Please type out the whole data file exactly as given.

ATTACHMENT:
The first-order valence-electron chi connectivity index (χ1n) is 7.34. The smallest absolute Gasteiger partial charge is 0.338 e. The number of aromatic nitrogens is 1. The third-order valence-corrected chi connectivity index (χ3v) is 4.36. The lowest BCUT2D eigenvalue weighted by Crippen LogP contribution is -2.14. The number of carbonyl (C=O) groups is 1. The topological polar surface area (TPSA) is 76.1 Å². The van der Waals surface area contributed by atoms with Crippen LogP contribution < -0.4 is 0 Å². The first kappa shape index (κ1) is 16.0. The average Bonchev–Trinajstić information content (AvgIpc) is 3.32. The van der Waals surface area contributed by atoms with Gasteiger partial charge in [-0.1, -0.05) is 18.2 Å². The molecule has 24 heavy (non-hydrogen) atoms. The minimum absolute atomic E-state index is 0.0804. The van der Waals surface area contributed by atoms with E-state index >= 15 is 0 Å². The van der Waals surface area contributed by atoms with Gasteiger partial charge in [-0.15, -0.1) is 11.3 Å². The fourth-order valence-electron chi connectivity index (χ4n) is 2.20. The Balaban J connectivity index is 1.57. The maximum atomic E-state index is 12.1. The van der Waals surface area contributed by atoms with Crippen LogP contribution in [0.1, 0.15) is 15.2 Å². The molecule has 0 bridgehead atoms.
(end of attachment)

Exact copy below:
The first-order valence-electron chi connectivity index (χ1n) is 7.34. The smallest absolute Gasteiger partial charge is 0.338 e. The number of aromatic nitrogens is 1. The third-order valence-corrected chi connectivity index (χ3v) is 4.36. The lowest BCUT2D eigenvalue weighted by Crippen LogP contribution is -2.14. The number of carbonyl (C=O) groups is 1. The topological polar surface area (TPSA) is 76.1 Å². The van der Waals surface area contributed by atoms with Crippen LogP contribution < -0.4 is 0 Å². The first kappa shape index (κ1) is 16.0. The average Bonchev–Trinajstić information content (AvgIpc) is 3.32. The van der Waals surface area contributed by atoms with Gasteiger partial charge in [-0.1, -0.05) is 18.2 Å². The molecule has 24 heavy (non-hydrogen) atoms. The minimum absolute atomic E-state index is 0.0804. The van der Waals surface area contributed by atoms with E-state index >= 15 is 0 Å². The van der Waals surface area contributed by atoms with Gasteiger partial charge in [-0.15, -0.1) is 11.3 Å². The fourth-order valence-electron chi connectivity index (χ4n) is 2.20. The Balaban J connectivity index is 1.57. The maximum atomic E-state index is 12.1. The van der Waals surface area contributed by atoms with Crippen LogP contribution in [0.1, 0.15) is 15.2 Å². The molecule has 0 bridgehead atoms.